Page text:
The key principle of these workshops was the independence of students.  Instead of using lecturers to convince participants what to read or whom to believe, students themselves were encouraged to take part in exercises to develop their own critical thinking skills. Since the project was launched three years ago, workshops have been organised in more than 80 cities in various parts of the Czech Republic and Slovakia for almost 20 thousand students.

Members of the project team also wrote a book called Nejlepší kniha o fake news, dezinformacích a manipulacích!!! (The Best Book about Fake News, Disinformation and Manipulation!!!) that presented the topic of online manipulation and information disorder in an approachable way for non-expert public. It was also released as an audiobook and a thousand copies were freely distributed to schools, hospitals and other institutions.

The initiative Zvol si info continues to grow and introduce new activities. Recently it presented a mobile game Infosaurus which combines a simple arcade adventure with quizzes related to topics of conspiracy theories, social networks or media. Its latest project was an updated version of the Surfer’s Guide, this time focused solely on social media.

Fakescape

Another project launched by the students of the Masaryk University in 2018 was based on the fact that interactive ways of teaching and gamification tend to be effective within the respective age groups. Therefore students designed a workshop combining a board and an escape game. Using these cooperation-based activities, students learned how to spot online manipulation.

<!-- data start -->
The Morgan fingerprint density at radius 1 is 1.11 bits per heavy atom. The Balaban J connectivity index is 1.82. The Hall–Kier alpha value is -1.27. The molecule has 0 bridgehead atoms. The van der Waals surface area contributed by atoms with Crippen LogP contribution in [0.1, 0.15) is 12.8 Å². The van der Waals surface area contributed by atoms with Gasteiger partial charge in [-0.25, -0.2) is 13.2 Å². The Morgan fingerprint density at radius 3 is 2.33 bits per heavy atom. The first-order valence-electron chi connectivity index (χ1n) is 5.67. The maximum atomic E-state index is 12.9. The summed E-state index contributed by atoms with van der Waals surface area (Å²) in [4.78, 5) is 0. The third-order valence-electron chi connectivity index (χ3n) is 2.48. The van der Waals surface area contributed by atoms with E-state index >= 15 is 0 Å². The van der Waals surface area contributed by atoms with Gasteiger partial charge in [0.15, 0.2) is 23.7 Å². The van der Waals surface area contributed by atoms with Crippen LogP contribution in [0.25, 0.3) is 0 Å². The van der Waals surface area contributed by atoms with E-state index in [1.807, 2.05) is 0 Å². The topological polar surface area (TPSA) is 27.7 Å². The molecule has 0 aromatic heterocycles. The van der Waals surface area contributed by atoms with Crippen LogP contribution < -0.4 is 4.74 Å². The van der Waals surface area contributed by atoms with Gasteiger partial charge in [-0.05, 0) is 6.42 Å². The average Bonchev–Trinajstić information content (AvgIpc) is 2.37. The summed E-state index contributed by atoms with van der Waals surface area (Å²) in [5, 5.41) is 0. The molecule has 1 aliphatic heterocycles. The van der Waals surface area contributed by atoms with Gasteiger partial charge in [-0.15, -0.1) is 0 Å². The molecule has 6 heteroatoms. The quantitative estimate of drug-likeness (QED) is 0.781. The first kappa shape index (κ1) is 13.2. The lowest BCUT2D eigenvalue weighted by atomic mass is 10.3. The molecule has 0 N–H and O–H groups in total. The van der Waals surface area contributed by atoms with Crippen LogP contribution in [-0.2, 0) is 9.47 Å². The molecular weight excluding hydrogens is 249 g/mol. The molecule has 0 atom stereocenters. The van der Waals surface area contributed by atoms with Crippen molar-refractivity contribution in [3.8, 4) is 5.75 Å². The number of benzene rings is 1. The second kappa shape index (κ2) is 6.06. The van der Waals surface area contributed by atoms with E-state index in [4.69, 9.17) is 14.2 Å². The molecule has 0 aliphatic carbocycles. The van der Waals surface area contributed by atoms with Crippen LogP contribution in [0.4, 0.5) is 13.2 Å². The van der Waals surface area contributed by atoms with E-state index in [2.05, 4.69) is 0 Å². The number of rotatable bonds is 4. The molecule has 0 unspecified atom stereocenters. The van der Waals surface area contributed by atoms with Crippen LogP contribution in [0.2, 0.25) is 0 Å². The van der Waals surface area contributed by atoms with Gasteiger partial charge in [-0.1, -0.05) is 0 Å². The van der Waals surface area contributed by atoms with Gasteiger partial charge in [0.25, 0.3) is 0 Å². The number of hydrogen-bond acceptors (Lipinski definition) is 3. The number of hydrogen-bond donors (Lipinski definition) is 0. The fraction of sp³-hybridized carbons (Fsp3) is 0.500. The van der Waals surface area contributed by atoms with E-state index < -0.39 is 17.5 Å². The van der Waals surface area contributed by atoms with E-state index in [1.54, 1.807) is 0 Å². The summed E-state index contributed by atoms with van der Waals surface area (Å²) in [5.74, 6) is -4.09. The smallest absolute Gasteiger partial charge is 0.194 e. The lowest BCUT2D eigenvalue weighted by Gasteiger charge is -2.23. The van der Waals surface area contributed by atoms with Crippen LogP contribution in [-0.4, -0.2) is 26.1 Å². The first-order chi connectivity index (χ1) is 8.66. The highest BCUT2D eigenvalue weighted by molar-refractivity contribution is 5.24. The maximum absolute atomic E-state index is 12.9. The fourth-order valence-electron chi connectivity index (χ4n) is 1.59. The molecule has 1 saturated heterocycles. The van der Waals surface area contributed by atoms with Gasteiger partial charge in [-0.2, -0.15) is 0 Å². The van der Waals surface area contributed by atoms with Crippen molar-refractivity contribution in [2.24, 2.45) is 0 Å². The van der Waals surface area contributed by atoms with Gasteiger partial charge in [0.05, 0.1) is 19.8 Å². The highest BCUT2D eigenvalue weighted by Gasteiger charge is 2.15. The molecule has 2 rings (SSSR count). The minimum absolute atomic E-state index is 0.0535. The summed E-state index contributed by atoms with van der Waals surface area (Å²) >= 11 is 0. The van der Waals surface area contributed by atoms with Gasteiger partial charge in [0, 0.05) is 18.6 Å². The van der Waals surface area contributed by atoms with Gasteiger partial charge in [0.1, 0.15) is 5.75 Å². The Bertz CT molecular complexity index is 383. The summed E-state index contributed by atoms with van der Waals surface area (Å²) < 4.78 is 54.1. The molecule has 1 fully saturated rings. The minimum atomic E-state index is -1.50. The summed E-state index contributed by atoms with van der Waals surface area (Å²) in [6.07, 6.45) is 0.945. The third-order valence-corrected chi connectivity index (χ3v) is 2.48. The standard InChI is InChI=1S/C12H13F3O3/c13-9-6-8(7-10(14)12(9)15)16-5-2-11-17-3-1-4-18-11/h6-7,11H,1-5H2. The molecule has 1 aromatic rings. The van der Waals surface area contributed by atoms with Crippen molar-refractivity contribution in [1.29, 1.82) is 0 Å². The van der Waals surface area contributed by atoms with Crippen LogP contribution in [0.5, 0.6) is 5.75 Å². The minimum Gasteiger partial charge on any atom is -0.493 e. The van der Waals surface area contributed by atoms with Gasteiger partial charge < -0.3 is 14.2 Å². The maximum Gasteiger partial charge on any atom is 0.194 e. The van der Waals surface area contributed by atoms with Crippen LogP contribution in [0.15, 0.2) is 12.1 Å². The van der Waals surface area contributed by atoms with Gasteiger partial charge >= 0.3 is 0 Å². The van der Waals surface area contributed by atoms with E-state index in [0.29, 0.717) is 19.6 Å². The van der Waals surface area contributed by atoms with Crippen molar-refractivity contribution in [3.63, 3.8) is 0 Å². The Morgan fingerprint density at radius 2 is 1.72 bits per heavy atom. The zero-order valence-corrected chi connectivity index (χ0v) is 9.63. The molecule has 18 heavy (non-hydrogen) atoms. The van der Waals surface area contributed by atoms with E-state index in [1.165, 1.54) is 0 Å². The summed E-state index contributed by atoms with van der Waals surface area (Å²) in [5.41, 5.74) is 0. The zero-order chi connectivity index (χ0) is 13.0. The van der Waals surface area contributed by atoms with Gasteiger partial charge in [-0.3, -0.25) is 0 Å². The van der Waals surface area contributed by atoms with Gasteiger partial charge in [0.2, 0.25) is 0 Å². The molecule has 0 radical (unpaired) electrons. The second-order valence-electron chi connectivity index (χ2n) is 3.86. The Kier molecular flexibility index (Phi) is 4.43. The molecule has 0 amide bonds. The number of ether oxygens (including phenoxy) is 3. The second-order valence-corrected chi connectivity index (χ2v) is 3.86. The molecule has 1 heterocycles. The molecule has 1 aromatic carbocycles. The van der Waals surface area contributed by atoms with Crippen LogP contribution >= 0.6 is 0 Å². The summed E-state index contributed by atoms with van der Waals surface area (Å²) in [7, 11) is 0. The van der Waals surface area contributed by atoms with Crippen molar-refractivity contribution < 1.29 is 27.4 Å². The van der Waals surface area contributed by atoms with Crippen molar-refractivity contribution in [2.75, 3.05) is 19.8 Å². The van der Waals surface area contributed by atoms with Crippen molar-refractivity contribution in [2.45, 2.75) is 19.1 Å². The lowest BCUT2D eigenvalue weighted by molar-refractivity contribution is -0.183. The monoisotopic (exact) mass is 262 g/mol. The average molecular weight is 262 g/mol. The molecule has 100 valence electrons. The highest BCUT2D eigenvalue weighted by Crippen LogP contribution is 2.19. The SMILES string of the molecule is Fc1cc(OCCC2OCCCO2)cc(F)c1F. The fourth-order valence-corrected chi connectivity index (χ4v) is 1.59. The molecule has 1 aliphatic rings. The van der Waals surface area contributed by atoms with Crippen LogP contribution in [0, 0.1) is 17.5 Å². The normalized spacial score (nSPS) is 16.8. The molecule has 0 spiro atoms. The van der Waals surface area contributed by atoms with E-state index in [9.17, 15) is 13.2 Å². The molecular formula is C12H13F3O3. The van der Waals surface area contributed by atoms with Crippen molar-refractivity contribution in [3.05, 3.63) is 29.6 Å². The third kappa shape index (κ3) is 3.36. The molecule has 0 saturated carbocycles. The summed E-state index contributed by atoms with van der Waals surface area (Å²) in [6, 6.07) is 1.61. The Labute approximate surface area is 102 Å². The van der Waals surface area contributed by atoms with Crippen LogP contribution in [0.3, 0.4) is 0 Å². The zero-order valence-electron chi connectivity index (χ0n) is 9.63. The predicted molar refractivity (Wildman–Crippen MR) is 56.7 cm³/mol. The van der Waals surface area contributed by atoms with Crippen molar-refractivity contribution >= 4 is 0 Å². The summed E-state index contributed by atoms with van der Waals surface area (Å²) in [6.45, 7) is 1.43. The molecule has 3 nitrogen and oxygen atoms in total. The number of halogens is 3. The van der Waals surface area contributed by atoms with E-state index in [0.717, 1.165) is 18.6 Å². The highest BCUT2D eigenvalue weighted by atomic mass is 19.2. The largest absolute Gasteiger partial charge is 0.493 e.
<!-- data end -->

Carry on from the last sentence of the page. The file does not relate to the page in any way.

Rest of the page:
The topic of the first Fakescape game was a disinformation campaign related to a fictional presidential election. The game consisted of tasks such as verification of political programs and statements of particular candidates or media coverage of the campaign.

By choosing this set-up, authors not only enhanced the critical thinking of students but also increased awareness of political mechanisms and the basic duties of democratic citizens.

The second Fakescape game was focused on younger students and, consequently, also used a lighter topic, specifically of a zombie apocalypse. To save the planet from the apocalypse students had to recognise online manipulation. This game was successful also thanks to the Czech YouTuber LukeFry who mentioned it on his Instagram and created a cover video for the game.

The dynamic Fakescape team also utilised the closure of the Czech schools during the COVID-19 pandemic and launched an online project called Co-víš19 which focused on media literacy. To advance to the next levels of this challenge, participants had to fulfil different tasks enhancing media literacy and critical thinking. The best three participants from each category won prizes such as vouchers for books from companies supporting the project.